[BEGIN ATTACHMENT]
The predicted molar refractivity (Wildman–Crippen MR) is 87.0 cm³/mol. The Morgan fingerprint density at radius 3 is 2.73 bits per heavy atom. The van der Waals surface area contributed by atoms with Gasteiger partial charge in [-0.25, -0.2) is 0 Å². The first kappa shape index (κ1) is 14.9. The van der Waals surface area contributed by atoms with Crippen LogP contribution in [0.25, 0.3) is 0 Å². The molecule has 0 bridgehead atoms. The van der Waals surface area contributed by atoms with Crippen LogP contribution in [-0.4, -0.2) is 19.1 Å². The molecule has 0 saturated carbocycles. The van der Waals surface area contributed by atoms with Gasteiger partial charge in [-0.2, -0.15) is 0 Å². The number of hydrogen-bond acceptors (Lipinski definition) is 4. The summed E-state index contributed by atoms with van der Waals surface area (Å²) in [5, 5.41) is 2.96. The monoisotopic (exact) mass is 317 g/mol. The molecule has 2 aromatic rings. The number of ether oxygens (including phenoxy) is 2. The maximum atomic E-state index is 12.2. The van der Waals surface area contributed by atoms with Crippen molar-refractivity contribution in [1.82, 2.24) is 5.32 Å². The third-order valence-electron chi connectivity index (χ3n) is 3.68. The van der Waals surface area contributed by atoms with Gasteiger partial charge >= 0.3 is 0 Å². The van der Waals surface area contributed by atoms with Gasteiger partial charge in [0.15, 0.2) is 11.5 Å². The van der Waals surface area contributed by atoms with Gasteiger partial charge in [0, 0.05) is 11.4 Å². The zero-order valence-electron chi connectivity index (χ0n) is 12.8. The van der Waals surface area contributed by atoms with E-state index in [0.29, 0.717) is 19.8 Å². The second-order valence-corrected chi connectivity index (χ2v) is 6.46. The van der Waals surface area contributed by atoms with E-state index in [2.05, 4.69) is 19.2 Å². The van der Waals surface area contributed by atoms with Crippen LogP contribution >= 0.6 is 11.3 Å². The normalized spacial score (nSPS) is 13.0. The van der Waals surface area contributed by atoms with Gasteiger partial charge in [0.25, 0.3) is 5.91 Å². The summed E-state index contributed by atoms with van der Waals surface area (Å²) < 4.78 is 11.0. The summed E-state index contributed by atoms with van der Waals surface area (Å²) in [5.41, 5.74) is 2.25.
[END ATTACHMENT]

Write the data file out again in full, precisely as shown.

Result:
The predicted molar refractivity (Wildman–Crippen MR) is 87.0 cm³/mol. The Morgan fingerprint density at radius 3 is 2.73 bits per heavy atom. The van der Waals surface area contributed by atoms with Gasteiger partial charge in [-0.25, -0.2) is 0 Å². The first kappa shape index (κ1) is 14.9. The van der Waals surface area contributed by atoms with Crippen LogP contribution in [0.25, 0.3) is 0 Å². The molecule has 0 bridgehead atoms. The van der Waals surface area contributed by atoms with Crippen LogP contribution in [-0.4, -0.2) is 19.1 Å². The molecule has 0 saturated carbocycles. The van der Waals surface area contributed by atoms with Gasteiger partial charge in [-0.2, -0.15) is 0 Å². The number of hydrogen-bond acceptors (Lipinski definition) is 4. The summed E-state index contributed by atoms with van der Waals surface area (Å²) in [5, 5.41) is 2.96. The monoisotopic (exact) mass is 317 g/mol. The molecule has 2 aromatic rings. The number of ether oxygens (including phenoxy) is 2. The maximum atomic E-state index is 12.2. The van der Waals surface area contributed by atoms with Crippen molar-refractivity contribution in [1.82, 2.24) is 5.32 Å². The third-order valence-electron chi connectivity index (χ3n) is 3.68. The van der Waals surface area contributed by atoms with Gasteiger partial charge >= 0.3 is 0 Å². The van der Waals surface area contributed by atoms with Gasteiger partial charge in [0.15, 0.2) is 11.5 Å². The van der Waals surface area contributed by atoms with Gasteiger partial charge in [0, 0.05) is 11.4 Å². The zero-order valence-electron chi connectivity index (χ0n) is 12.8. The van der Waals surface area contributed by atoms with E-state index in [0.29, 0.717) is 19.8 Å². The second-order valence-corrected chi connectivity index (χ2v) is 6.46. The van der Waals surface area contributed by atoms with E-state index in [2.05, 4.69) is 19.2 Å². The van der Waals surface area contributed by atoms with Crippen LogP contribution >= 0.6 is 11.3 Å². The normalized spacial score (nSPS) is 13.0. The van der Waals surface area contributed by atoms with Gasteiger partial charge in [0.25, 0.3) is 5.91 Å². The summed E-state index contributed by atoms with van der Waals surface area (Å²) < 4.78 is 11.0. The summed E-state index contributed by atoms with van der Waals surface area (Å²) in [5.41, 5.74) is 2.25.